“We’ve also made sure that we continue our levels of investment, and now have around 7 per cent of the UK confectionery market, as well as re-investing at a level of 14-20 per cent, to make sure that all that we have done goes into continually enhancing our ranges,” adds Levi, who says that the company is diligent in working closely in terms of in-store promotion of chocolate ranges. It also has online resources such as “Your Perfect Store” to further boost retailers confidence, he explains of the company’s approach to engaging with its partners.
In terms of immediate tests, he adds that creating stability and responding to shoppers’ behaviour is of critical importance, as is looking to its longer-term investment opportunities – which includes a newly-announced investment in Fox’s Biscuits in the UK.
As far as the company’s positive culture is concerned, in a world that is increasingly filled with political and social challenges, he adds that it’s quite refreshing to be a part of something that offers a little release from everyday cares. “One of the most interesting things is that confectionery is rarely on peoples’ shopping lists, so it’s quite intriguing to be able to play a part marketing items that are considered impulse buys.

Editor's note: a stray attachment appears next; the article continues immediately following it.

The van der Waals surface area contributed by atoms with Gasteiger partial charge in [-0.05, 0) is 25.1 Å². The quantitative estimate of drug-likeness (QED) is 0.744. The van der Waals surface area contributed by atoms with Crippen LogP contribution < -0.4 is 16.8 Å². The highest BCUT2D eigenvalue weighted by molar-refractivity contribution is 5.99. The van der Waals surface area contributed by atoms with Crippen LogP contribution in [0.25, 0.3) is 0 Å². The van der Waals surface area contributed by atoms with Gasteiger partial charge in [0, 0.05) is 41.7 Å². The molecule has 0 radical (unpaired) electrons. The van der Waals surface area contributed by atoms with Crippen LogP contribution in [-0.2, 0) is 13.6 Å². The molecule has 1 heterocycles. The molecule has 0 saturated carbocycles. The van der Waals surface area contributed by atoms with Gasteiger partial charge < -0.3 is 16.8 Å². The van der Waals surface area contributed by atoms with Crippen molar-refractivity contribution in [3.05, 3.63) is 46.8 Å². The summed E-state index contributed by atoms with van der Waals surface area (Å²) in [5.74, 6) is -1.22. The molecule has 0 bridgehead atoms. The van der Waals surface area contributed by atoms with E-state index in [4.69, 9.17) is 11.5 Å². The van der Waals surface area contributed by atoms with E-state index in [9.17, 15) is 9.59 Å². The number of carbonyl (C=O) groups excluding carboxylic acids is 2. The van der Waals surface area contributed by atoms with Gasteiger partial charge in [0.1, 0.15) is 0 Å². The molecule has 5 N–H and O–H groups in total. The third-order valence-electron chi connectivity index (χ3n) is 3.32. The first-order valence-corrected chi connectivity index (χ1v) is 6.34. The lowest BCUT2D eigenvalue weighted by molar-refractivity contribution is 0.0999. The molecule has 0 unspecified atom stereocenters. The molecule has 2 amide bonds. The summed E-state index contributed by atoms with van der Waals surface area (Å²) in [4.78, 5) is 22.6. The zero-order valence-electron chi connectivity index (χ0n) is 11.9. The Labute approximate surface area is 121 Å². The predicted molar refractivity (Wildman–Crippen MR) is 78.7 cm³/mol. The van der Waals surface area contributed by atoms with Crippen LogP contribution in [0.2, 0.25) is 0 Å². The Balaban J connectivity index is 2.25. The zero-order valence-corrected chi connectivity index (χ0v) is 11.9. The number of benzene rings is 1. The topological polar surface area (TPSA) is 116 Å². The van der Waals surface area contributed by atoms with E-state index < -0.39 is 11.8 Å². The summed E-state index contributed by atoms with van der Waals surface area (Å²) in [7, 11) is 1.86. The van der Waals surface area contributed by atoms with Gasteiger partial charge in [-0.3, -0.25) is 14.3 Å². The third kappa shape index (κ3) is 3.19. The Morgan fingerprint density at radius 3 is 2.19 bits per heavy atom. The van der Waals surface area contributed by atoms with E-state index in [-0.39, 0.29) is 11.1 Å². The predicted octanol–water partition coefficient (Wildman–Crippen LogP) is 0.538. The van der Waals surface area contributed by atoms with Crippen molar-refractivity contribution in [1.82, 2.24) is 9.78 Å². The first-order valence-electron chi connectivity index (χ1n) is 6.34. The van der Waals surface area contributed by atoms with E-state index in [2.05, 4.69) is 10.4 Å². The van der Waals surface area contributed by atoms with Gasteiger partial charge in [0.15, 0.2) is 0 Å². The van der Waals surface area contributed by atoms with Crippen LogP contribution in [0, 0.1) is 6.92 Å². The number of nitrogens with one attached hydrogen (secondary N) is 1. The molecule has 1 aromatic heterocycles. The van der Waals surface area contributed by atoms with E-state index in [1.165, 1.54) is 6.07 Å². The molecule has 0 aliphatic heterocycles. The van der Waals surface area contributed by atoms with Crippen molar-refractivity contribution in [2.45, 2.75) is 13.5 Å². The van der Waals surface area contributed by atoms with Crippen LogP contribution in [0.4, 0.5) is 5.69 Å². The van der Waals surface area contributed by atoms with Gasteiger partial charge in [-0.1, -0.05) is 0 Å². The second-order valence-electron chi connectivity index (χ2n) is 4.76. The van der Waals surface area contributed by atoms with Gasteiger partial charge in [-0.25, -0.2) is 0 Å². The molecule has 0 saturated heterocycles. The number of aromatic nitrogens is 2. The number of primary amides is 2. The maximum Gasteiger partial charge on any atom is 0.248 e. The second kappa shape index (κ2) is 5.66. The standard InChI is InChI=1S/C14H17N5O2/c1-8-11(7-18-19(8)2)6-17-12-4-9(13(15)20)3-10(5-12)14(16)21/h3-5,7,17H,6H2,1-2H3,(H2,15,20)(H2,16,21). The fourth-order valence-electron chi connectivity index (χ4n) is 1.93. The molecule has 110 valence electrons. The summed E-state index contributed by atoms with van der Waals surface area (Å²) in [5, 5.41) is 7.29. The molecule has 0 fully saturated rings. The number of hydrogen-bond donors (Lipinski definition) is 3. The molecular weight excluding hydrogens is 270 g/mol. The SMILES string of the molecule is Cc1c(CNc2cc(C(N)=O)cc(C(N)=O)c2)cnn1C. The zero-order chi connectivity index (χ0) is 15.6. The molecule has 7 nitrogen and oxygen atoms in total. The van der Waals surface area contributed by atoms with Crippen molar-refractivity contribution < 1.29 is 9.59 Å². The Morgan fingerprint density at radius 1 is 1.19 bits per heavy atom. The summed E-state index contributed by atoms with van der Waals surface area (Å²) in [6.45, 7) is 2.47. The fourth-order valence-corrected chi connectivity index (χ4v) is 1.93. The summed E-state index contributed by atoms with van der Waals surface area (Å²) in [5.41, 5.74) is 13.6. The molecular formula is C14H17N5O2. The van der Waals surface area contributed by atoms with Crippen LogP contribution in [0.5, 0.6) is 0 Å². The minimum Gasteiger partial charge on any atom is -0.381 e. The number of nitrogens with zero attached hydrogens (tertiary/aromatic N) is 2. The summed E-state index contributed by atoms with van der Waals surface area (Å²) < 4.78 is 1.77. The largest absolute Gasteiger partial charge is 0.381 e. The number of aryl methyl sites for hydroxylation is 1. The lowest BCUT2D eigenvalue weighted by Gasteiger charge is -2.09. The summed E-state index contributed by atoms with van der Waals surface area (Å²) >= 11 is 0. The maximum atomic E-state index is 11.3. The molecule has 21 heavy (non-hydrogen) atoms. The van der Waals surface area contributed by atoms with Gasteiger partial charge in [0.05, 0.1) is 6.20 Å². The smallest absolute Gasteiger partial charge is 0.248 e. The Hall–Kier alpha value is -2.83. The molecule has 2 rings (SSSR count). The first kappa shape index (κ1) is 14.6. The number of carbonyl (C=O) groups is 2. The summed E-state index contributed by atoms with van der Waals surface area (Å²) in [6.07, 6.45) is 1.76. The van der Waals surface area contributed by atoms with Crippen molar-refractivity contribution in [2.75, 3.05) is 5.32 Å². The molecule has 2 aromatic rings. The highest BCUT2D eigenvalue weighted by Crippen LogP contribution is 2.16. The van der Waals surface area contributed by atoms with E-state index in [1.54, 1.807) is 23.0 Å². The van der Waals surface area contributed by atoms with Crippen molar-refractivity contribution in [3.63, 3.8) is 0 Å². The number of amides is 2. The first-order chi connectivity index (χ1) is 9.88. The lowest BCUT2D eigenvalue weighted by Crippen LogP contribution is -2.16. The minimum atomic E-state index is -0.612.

“This is a category that people find interesting to browse than some other shopping items, and retailers are well aware of the opportunities that are there within the segment. “It is also a fun category to be involved with as there’s something out there for you whether you are three or 103,” adds the director on what has so far been a very memorable career in confectionery indeed.